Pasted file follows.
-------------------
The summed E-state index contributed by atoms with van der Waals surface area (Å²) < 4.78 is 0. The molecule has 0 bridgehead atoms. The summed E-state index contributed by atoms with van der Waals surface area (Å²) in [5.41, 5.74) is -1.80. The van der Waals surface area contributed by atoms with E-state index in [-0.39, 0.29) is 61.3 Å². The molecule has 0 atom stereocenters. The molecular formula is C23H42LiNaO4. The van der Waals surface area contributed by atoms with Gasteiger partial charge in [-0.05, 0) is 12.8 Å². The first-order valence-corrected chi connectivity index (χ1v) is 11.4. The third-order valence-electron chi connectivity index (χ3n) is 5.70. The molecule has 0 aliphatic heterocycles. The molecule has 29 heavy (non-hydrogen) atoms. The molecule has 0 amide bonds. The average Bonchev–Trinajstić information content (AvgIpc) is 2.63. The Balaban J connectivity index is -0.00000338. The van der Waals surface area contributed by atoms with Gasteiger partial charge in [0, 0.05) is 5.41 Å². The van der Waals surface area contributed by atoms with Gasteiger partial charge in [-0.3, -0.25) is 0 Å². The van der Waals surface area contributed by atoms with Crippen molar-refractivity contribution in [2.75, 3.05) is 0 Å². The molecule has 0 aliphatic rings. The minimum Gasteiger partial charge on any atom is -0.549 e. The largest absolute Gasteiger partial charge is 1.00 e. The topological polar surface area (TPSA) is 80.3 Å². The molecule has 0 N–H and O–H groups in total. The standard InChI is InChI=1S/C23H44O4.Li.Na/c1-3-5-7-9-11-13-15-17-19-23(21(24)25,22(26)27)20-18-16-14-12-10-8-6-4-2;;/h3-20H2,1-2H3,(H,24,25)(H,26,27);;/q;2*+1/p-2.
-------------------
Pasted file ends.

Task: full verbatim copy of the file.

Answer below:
The summed E-state index contributed by atoms with van der Waals surface area (Å²) < 4.78 is 0. The molecule has 0 bridgehead atoms. The summed E-state index contributed by atoms with van der Waals surface area (Å²) in [5.41, 5.74) is -1.80. The van der Waals surface area contributed by atoms with E-state index in [-0.39, 0.29) is 61.3 Å². The molecule has 0 atom stereocenters. The molecular formula is C23H42LiNaO4. The van der Waals surface area contributed by atoms with Gasteiger partial charge in [-0.05, 0) is 12.8 Å². The first-order valence-corrected chi connectivity index (χ1v) is 11.4. The third-order valence-electron chi connectivity index (χ3n) is 5.70. The molecule has 0 aliphatic heterocycles. The molecule has 29 heavy (non-hydrogen) atoms. The molecule has 0 amide bonds. The average Bonchev–Trinajstić information content (AvgIpc) is 2.63. The Balaban J connectivity index is -0.00000338. The van der Waals surface area contributed by atoms with Gasteiger partial charge in [0, 0.05) is 5.41 Å². The van der Waals surface area contributed by atoms with Gasteiger partial charge in [-0.3, -0.25) is 0 Å². The van der Waals surface area contributed by atoms with Crippen molar-refractivity contribution in [2.75, 3.05) is 0 Å². The molecule has 0 aliphatic rings. The minimum Gasteiger partial charge on any atom is -0.549 e. The largest absolute Gasteiger partial charge is 1.00 e. The topological polar surface area (TPSA) is 80.3 Å². The molecule has 0 N–H and O–H groups in total. The standard InChI is InChI=1S/C23H44O4.Li.Na/c1-3-5-7-9-11-13-15-17-19-23(21(24)25,22(26)27)20-18-16-14-12-10-8-6-4-2;;/h3-20H2,1-2H3,(H,24,25)(H,26,27);;/q;2*+1/p-2.